A multidisciplinary audit examining the prescribing of sugar free liquid medicines to children in South Tyneside

Aim: To observe the prescribing habits of all Primary Care prescribers and dispensing of liquid medication to children under 16 to examine if sugar free was specified on the prescription.
Design: Quantitative data collection by community pharmacists. 
Subjects and setting: All primary care prescribers in South Tyneside.  
Results: 49% of prescriptions did not state “sugar free”. 
Conclusion: It is evident that prescribers continue to issue sugar-based preparations for children.


The use of medicines is the most common therapeutic intervention carried out in the NHS.[1]
The number of children receiving medical treatment is rising; an estimated 200 million prescriptions for children and adolescents were issued in the UK during 2002.[2]

The well established link between sugar and dental caries and the widespread use of sugar-based liquid oral medicines, particularly in paediatric medicine, is a continuing cause for concern among health professionals.[3]
 Although it is easy to imagine that the amount of sugar in sugar-containing oral medicines is not significant, research has shown an association between sugar containing oral medicines and dental caries.[4]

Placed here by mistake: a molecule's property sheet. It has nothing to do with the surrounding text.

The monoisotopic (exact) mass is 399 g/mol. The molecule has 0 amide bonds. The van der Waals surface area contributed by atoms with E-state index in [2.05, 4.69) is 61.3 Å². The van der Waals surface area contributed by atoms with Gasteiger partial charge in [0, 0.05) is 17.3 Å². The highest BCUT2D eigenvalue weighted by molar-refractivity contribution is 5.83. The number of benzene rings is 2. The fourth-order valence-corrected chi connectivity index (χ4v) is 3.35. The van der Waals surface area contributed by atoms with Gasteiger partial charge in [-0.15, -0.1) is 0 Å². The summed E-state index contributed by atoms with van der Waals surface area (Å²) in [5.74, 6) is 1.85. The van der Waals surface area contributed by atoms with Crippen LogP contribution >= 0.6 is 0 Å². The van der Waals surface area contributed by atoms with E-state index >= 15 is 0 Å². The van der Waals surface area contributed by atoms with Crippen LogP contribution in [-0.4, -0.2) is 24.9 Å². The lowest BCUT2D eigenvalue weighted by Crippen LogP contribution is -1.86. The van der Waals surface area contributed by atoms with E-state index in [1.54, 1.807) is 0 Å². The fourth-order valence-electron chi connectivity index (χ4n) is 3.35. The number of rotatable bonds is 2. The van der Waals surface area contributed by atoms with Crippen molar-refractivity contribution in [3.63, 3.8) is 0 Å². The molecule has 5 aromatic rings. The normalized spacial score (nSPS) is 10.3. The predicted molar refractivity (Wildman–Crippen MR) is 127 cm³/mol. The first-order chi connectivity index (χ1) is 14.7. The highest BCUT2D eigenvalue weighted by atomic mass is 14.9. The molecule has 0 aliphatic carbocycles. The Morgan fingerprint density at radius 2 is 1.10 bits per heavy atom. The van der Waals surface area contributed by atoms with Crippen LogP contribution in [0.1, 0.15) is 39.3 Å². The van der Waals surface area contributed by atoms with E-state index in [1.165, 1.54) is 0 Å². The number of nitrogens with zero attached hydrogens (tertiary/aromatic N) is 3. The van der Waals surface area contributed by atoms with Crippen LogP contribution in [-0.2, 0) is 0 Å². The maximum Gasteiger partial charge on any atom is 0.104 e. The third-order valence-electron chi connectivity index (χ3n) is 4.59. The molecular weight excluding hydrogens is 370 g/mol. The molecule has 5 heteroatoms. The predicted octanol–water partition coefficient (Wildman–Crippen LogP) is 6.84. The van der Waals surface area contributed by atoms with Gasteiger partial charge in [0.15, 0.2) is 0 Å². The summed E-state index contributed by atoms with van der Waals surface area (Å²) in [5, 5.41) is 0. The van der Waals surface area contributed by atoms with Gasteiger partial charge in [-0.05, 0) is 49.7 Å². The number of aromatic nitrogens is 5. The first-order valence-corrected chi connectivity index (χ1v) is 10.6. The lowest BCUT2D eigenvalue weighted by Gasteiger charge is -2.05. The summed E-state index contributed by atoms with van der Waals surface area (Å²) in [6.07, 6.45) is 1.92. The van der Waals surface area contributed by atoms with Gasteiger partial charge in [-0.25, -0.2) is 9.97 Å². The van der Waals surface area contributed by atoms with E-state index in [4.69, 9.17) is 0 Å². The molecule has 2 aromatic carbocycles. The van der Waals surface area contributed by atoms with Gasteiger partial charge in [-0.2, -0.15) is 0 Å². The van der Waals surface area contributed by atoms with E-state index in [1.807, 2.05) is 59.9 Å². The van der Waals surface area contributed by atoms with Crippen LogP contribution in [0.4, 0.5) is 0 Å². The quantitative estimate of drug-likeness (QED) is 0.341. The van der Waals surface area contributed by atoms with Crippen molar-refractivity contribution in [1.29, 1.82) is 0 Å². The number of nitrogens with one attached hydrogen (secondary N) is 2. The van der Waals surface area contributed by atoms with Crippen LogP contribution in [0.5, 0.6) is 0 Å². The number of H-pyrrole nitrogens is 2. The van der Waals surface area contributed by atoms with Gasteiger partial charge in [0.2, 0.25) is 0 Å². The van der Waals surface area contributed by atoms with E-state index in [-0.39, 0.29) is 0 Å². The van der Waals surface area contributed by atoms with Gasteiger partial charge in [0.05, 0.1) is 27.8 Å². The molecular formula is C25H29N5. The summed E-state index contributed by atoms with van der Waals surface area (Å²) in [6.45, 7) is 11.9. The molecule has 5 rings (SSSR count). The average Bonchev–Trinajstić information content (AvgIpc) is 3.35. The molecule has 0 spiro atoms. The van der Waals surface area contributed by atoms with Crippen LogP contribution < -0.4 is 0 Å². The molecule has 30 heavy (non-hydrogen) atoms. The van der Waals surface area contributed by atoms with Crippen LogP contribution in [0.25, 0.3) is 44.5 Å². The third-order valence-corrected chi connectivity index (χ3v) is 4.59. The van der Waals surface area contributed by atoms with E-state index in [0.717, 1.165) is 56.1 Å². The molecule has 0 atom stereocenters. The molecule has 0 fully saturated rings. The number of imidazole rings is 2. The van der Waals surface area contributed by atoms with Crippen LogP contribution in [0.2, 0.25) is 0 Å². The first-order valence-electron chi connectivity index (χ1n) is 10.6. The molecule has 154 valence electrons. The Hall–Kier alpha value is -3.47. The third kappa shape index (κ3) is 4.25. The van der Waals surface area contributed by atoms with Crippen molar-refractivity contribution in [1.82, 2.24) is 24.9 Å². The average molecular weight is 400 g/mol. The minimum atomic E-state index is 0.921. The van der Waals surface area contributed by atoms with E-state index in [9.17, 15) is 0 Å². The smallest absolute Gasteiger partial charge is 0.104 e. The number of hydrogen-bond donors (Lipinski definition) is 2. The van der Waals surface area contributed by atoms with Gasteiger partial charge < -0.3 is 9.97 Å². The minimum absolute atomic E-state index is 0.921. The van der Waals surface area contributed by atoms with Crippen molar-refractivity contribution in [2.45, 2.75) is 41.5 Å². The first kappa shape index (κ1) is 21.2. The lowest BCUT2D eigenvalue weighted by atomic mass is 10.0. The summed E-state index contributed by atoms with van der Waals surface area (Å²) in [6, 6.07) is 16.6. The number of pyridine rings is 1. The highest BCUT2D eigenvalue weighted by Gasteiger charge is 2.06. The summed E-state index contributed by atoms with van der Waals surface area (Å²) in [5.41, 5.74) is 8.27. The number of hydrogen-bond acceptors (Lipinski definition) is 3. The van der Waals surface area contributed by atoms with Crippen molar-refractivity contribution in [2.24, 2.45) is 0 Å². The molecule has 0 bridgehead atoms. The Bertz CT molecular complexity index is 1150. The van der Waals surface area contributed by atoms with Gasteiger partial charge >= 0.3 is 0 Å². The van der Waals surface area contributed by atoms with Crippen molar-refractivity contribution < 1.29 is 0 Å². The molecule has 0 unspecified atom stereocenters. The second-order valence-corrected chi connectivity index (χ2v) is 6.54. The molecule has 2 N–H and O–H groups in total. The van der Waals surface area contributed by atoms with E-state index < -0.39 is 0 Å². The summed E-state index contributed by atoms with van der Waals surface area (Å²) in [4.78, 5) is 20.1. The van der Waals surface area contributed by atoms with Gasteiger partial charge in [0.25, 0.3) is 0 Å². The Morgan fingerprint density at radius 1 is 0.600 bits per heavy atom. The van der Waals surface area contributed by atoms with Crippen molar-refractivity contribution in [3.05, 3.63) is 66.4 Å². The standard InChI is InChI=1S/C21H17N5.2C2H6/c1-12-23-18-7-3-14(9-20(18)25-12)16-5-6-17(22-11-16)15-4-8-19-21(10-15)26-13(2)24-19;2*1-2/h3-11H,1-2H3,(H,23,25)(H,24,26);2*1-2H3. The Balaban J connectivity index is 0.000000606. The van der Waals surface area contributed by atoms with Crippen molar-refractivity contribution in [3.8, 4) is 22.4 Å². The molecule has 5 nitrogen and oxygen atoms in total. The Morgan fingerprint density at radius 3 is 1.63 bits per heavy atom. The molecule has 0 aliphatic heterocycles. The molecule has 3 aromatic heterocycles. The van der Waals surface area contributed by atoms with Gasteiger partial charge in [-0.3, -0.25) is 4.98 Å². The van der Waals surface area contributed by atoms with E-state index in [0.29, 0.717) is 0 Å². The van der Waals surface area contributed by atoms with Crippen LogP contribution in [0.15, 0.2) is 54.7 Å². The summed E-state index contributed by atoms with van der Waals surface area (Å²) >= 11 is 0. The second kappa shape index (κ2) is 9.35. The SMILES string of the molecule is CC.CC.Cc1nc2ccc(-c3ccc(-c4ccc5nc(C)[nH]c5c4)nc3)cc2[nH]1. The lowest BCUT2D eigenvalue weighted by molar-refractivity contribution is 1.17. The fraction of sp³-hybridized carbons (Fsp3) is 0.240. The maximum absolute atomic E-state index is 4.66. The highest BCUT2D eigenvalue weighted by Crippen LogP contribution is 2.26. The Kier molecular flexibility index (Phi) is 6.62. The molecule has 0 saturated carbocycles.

Standard 10 of the Children’s National Service Framework “Medicines for children and young people” states that a large number of medicines that are prescribed and dispensed for children contain sugar and are a potential cause of tooth decay.[1]

Deprivation is an extensive problem in South Tyneside; almost two thirds of residents live in areas that rank in the worst 25 per cent for deprivation nationally. The Index of Deprivation 2004 shows that almost one third of South Tyneside’s children are in families that are income-deprived; in the North Jarrow area 70 per cent of children are in families that are income-deprived. Dental decay affects large numbers of five-year-old children.[5]
 In South Tyneside, 53.4 per cent of five-year-old children have active decay or have had fillings or extractions.[6]
 It may be worth noting that the water supply in South Tyneside is not fluoridated.

Frequent and high consumption of sugars is the major cause of dental decay. Dental caries are caused by the action of organic acids on the enamel of the tooth surface. Fermentable carbohydrates, principally sugars, are rapidly converted to acid by bacteria in plaque causing demineralisation (the loss of calcium and phosphate from the enamel).